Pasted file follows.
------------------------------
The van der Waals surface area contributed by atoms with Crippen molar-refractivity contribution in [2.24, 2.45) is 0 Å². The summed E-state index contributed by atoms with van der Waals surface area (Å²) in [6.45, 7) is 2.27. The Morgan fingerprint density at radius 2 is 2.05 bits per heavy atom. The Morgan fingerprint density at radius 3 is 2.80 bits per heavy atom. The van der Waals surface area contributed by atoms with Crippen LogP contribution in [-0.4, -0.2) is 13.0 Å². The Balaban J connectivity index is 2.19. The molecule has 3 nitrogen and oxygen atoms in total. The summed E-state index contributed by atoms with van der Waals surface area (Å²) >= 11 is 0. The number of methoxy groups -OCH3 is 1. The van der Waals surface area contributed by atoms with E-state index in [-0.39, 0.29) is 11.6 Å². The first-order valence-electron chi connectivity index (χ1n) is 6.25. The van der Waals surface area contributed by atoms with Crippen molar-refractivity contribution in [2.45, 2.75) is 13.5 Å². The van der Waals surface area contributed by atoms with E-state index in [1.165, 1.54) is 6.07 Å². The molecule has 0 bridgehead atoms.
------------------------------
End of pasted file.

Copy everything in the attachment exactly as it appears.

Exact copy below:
The van der Waals surface area contributed by atoms with Crippen molar-refractivity contribution in [2.24, 2.45) is 0 Å². The summed E-state index contributed by atoms with van der Waals surface area (Å²) in [6.45, 7) is 2.27. The Morgan fingerprint density at radius 2 is 2.05 bits per heavy atom. The Morgan fingerprint density at radius 3 is 2.80 bits per heavy atom. The van der Waals surface area contributed by atoms with Crippen LogP contribution in [-0.4, -0.2) is 13.0 Å². The Balaban J connectivity index is 2.19. The molecule has 3 nitrogen and oxygen atoms in total. The summed E-state index contributed by atoms with van der Waals surface area (Å²) >= 11 is 0. The number of methoxy groups -OCH3 is 1. The van der Waals surface area contributed by atoms with E-state index in [-0.39, 0.29) is 11.6 Å². The first-order valence-electron chi connectivity index (χ1n) is 6.25. The van der Waals surface area contributed by atoms with Crippen molar-refractivity contribution in [2.45, 2.75) is 13.5 Å². The van der Waals surface area contributed by atoms with E-state index in [1.165, 1.54) is 6.07 Å². The molecule has 0 bridgehead atoms.